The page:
Last night I was lucky enough to take part in the 2011 Simon on the Streets sponsored sleep-out in aid of the homeless in Yorkshire. I must admit as the day grew nearer, I started to become slightly apprehensive about what to expect.
I have often walked the streets of Leeds at night totally unaware of the silent population sleeping in doorways, under bridges and down alleyways.
Now was the time to learn more about the great work done by Simon on the Streets and discover how they really do help change lives.
The evening commenced in city square, opposite the old post office, at 9:30pm and soon turned in to a large gathering of genuinely friendly, bubbly people eager to break last year’s fundraising total.
There was quite a contrast between those making the most of the unexpected warm evening by sitting outside the exclusive bars in city square, and the growing number of people preparing for a night sleeping rough nearby!
As I was busy tweeting away with the hash tag #iamwithsimon I was aware that we still hadn’t made our target of £500. Not being a quitter, I concentrated my efforts to abuse Social Media for a good cause. I wasn’t about to let a mere £40 defeat me!
By the start of the “walk of awareness” down to Leeds Parish Church (home for the night) the collective effort was a frustrating £20 short. It was starting to get late; surely someone would come to the rescue?
We split up in to two groups; one to check out our digs for the night and the other to walk around some of the favourite spots to bunk down for the night in Leeds (if you don’t have a home). Jamie, our guide, himself a previous rough sleeper and drug addict, explained the stark reality of a life on the streets.
Jamie – Simon on the Streets: “many of those we speak to each night have experienced problems in their lives such as physical or mental abuse as a child, drugs, alcohol, family break downs, unemployment and countless others. One of the most important aspects of the job is to establish trust; we are not here to tell people what to do, but simply be there to help people who want to be helped.”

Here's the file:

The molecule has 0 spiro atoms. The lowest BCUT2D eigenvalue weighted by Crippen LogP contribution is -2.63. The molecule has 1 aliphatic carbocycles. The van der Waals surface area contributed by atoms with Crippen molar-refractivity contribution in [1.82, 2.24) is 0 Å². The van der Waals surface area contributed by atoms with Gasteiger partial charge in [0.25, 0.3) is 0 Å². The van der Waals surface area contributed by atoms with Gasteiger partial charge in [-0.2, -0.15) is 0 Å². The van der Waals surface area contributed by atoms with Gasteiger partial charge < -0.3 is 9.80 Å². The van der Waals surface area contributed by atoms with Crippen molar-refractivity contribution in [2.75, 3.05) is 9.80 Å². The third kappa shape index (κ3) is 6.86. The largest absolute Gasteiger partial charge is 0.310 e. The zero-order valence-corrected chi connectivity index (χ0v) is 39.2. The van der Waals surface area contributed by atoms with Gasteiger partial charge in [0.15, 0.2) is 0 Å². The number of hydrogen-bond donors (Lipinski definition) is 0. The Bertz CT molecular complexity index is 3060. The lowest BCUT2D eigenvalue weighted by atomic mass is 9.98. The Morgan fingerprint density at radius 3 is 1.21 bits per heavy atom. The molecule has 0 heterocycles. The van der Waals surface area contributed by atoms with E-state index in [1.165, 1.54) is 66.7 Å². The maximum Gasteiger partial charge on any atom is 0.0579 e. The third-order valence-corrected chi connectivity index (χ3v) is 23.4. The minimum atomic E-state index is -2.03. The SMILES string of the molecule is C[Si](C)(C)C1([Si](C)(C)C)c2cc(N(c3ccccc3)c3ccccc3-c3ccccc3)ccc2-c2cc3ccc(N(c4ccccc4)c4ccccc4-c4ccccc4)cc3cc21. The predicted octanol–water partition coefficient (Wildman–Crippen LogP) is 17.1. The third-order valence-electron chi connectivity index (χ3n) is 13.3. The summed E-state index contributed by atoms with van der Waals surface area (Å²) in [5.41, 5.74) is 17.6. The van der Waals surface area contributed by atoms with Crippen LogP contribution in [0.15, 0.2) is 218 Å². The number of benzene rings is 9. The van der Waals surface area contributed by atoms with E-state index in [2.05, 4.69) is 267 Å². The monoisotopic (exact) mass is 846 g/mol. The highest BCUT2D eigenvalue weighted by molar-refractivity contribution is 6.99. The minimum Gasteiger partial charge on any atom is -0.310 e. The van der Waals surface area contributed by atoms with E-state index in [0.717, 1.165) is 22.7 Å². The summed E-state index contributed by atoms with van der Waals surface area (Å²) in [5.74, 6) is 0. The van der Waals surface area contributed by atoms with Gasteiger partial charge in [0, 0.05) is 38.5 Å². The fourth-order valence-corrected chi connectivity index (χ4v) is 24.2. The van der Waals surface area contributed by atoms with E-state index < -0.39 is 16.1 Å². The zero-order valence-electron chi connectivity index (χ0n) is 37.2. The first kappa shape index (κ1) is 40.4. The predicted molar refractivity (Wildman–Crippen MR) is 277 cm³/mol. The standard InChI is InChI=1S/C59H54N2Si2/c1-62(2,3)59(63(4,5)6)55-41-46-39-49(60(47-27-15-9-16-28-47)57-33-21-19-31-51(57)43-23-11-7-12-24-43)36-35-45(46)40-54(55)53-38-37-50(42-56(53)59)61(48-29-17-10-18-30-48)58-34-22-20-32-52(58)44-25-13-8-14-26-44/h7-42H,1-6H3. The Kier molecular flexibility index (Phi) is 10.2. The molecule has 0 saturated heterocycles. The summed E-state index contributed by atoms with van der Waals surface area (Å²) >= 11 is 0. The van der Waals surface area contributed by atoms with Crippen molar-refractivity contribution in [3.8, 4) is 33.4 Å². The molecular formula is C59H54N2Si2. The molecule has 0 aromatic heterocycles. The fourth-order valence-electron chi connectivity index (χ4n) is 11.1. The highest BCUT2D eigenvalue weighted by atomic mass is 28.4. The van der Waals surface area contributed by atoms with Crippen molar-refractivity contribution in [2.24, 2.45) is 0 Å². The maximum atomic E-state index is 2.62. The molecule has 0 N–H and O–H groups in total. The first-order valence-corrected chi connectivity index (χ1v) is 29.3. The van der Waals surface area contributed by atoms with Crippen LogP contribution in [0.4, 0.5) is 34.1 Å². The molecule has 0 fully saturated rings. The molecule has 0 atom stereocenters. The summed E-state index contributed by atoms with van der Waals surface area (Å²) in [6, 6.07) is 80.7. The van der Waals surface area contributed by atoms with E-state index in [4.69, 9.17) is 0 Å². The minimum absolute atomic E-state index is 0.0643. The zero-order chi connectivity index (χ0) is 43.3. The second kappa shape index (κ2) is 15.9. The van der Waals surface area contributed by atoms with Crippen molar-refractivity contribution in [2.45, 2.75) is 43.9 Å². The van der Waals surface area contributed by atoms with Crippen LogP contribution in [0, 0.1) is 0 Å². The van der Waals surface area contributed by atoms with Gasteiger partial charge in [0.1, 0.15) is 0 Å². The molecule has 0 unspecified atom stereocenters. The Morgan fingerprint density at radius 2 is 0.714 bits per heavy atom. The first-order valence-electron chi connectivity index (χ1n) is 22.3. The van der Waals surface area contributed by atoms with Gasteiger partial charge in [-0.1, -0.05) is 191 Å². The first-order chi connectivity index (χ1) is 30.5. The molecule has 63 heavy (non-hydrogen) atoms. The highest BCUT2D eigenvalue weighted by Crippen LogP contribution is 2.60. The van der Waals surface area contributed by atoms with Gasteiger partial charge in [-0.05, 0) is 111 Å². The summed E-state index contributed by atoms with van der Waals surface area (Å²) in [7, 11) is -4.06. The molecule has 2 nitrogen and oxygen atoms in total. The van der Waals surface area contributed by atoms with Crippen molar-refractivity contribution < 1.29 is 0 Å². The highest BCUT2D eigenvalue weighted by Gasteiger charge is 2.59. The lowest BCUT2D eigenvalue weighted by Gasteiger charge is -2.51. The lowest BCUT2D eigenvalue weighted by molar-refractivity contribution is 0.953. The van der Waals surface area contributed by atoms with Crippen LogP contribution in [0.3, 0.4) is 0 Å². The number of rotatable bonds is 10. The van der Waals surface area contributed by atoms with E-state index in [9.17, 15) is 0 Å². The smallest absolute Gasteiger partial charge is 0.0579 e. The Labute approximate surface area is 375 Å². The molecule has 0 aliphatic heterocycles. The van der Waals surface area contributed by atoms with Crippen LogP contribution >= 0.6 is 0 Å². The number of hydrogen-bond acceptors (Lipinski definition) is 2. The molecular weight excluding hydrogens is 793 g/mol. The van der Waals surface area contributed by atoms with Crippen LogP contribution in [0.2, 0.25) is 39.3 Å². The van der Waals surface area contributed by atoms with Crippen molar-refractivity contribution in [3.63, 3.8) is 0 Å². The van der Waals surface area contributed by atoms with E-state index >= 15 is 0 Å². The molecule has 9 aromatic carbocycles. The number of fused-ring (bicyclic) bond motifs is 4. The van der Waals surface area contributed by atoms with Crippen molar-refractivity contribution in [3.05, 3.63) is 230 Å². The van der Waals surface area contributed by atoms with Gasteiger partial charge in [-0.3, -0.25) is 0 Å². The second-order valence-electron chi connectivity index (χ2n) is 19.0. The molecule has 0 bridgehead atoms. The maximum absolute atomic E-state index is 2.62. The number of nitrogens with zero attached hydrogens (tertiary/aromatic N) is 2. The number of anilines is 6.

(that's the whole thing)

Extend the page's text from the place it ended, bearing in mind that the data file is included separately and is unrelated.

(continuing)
We were shown where to look for the homeless of Leeds; somewhere quiet away from the drunks, thieves and even the police who are forced to carry out spot criminal record checks on anyone sleeping rough. One popular location is down a tunnel near the royal armouries, by day a popular walk way along the canal, but by night a popular area for the less fortunate.
Our Simon on the Streets guides told graphic stories of people they have worked with over the years; those who have been failed by society in one way or another. Government agencies unable to help solve their problems, continually being trapped in the repetitive cycle of being arrested, bailed, fined and then eventually sent to jail as they have no means in which to pay the original fine.
I am sure that there will be those out of you there who think you have an answer for all of this, and if you do I encourage you to get in contact with Simon on the Streets and go along to their soup van on a Tuesday night – I’m sure that you will change your tune!
It was at this point in the night I had the last confirmation email that I was waiting for; an email informing me that someone had donated the last £20 so we could hit our target (thanks Rachel & Dougie) We did it! Thanks to everyone who sponsored us, we hit our target of £500!
You can still make a donation, it’s never too late!
The end of the evening – time to get some sleep!?
We were advised to take a sleeping bag as it gets really cold at night. I think I was slightly naive when in my wisdom I made the conscious decision not to take one. I wanted to really feel the cold and experience sleeping (or lack of) in my clothes in a cardboard box.
The night started off relatively warm, but how quickly this changed. By 4am it was so cold I was unable to sleep. The loud noises of a city at night make it impossible to get into a deep sleep and the hard cold floor means a piece of cardboard doesn’t stand a chance against it.
At last – morning – I had made it. Tired, cold, hungry and aching everywhere, all I wanted to do was go home. After an amazing bacon butty cooked by Chef Stephanie Moon and some great students from the Leeds City College I had exactly what I needed to get me to work! (Thanks guys!)
I would like to thank the following people for their generosity;
- Natasha Kidd
- Simon Bellfield
- Fergus Clawson
- Andrew French
- Ryan Scott
- Pam Francis
- David Wilding
- Michael Litson
- Anna Francis
- Jonathan Hirst
- Lisa Shaw
- Sarah Copeman
- Gavin Rhodes
- William Cheng
- Maria & Gerry White
- Benjamin Brady
- James Holmes
- Mandie & Nick
- Gregg Turner
- Malcolm Slade
- Christine Jackson
- Amanda Kouwenhoven
- Diane Elliott
- Chris Talyor
- Dougie & Rachel Hamilton
- Graham Lydiatt
- And the other Anonymous donors
- Simon on the Streets – thank you all!